The fourth estate is a male-dominated profession where only strong and courageous women make it to the top. Jennifer Ehidiamen, a onetime John Hopkins University’s International Reporting Project grant recipient, recently received 2016 Foreign Press Association (FPA) Scholarship Fund award. She tells RONKE SANYA, what makes her tick, in this interview.
Why did you embrace journalism and why are you so passionate about rural reportage?
Growing up, I had other ideas of what career I wanted to pursue, law was top on the list. But somehow along the line, I decided to focus on my area of strength, which is writing and communication. Journalism has over the years given me an incredible opportunity to tell human-interest stories for the purpose of inspiring our world and pursuing just cause.
When I first saw a full-page published article that I wrote in 2006 for the Comet newspaper, I was elated. Seeing my work in newsprint stirred up a desire to write more. So when I got the opportunity to serve as a weekly columnist in one of the national newspapers in Nigeria, I grabbed it with both hands. Having a regular platform to write about issues that I care about throughout my years as an undergraduate kept me on the path and amplified my voice in the industry. In 2013, I had the opportunity to report on health and global development with a grant from John Hopkins University’s International Reporting Project. I spent one year reporting on Human Immuneodeficiency Virus (HIV) and other health related issues, especially from underserved communities. During my National Youth Service Corps (NYSC) in Nasarawa, I heard about and saw a lot of social issues that never made it to the mainstream media in Nigeria due to its lack of commercial value. But these stories are important. Rural lives and issues matter and should be given adequate coverage as with other stories. In my own way, I try to cover some of these issues when I report.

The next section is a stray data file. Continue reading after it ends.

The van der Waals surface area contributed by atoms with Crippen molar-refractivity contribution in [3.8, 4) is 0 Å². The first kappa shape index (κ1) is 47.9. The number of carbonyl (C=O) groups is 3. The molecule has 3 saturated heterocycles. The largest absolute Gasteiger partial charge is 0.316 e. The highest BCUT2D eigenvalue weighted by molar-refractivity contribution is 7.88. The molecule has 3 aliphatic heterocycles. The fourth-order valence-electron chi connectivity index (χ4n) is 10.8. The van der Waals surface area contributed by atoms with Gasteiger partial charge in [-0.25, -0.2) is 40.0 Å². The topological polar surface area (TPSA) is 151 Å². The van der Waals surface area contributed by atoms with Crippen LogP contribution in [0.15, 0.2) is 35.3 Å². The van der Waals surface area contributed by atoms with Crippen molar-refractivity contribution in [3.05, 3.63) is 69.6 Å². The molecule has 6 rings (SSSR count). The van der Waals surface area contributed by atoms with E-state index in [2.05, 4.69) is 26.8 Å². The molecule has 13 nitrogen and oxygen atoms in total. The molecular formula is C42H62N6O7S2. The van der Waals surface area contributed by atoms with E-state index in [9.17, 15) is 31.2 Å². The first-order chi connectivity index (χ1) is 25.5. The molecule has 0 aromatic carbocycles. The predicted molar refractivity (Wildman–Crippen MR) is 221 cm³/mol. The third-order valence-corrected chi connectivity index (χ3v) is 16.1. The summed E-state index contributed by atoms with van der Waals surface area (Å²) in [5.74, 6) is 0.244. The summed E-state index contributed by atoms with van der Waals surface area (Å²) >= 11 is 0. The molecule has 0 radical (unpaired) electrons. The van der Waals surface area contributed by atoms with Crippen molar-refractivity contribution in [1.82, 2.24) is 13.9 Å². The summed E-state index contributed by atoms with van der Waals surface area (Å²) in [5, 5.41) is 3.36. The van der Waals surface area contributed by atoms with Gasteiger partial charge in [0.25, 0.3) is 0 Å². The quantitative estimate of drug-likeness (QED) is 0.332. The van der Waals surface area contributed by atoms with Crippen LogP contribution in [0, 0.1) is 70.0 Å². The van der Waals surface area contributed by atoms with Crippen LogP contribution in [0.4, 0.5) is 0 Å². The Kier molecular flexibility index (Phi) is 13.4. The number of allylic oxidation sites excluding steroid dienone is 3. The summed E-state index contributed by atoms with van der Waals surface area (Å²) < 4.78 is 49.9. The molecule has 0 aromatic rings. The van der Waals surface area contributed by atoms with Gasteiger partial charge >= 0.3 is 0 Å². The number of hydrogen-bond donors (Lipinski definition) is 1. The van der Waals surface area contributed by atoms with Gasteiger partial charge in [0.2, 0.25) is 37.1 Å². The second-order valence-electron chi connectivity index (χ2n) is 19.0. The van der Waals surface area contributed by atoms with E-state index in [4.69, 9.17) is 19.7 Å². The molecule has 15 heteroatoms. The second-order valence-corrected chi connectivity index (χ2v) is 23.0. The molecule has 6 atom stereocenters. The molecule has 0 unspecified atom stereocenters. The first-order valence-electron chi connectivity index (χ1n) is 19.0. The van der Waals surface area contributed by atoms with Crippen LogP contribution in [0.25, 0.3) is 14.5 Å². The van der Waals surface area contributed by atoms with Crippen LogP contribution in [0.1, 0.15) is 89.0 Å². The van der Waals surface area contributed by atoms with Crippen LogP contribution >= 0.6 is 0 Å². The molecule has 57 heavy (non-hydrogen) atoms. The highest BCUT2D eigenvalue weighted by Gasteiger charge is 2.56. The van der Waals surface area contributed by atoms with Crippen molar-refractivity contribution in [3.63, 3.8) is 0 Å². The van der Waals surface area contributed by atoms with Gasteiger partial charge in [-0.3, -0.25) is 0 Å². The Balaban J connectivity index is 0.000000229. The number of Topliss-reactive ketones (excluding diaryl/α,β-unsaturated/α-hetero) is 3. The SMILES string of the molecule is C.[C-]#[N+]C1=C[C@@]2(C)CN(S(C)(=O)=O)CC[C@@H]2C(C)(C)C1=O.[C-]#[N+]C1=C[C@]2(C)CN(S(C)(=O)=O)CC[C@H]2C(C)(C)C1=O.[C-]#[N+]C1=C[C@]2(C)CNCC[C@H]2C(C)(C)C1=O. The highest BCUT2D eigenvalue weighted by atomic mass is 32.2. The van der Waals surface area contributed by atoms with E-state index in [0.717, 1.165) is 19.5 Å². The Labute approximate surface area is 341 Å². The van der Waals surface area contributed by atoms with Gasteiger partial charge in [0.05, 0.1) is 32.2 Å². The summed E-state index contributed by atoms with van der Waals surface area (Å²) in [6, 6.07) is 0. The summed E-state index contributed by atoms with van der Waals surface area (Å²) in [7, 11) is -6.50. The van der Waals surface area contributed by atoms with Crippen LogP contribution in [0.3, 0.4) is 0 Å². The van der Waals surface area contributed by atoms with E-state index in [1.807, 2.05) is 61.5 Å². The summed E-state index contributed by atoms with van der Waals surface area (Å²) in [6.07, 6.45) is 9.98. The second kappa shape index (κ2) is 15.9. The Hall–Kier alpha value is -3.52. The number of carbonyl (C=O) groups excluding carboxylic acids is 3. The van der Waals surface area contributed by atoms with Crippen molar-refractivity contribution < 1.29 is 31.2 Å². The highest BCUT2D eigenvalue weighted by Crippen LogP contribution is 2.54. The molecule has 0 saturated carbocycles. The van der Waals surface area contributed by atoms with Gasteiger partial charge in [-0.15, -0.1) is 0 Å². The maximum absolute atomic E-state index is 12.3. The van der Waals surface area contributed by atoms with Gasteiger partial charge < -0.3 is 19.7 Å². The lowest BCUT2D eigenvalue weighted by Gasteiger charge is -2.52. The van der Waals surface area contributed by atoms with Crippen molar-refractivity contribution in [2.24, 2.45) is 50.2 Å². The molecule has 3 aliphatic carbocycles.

How does it feel being one of the winners of the 2016 Foreign Press Association (FPA) Scholarship Fund Awards?
It is very exciting, especially because when I entered for the competition I was pursuing a very difficult degree programme that almost made me lose confidence in myself. I can remember when they called me over the phone to inform me that I emerged as one of the winners it took a while to connect to what exactly the lady was talking about. It is one of those competitions one would enter for and just forget about because you know there are hundreds, if not thousands, of intelligent international students from all over the world also putting in an entry. So when I received the congratulatory call, I was pleasantly surprised and thankful to God for showing me favour. Foreign Press Association (FPA) Scholarship comes with good benefits, which I actually need for the new phase of my career.
Reporting rural activities must be quite challenging. Share with us a memorable experience you had while in the field sourcing for news.
I don’t only report on rural activities from villages but I do have an interest in rural reporting, which was first stirred up in 2006 when I had the opportunity to volunteer with a team of presenters and producers, led by Mr Wika Gofwen at PRTV in Jos. The programme, ‘Rural Watch’, was like a social diary that amplified issues affecting rural communities in Plateau State. These producers travelled into deep villages and communities. One experience that I will always remember is the trip to a village called ‘Doc Pai’ [not sure about the spelling]. We spent close to three hours just crossing a huge mountain by foot to get to this village and meeting people who were quite content being far away from civilisation and the hustles attached to materialism. This experience is not for the fainthearted.
You have many other honours to your credit, including the 2009 Atlas Service Corps Fellow; Nigerian National Youth Leadership Award, LEAP Africa 2010; 2013 Innovative Young Journalist Award, among others. How fulfilled does this make you feel and how do you keep having a new story to tell?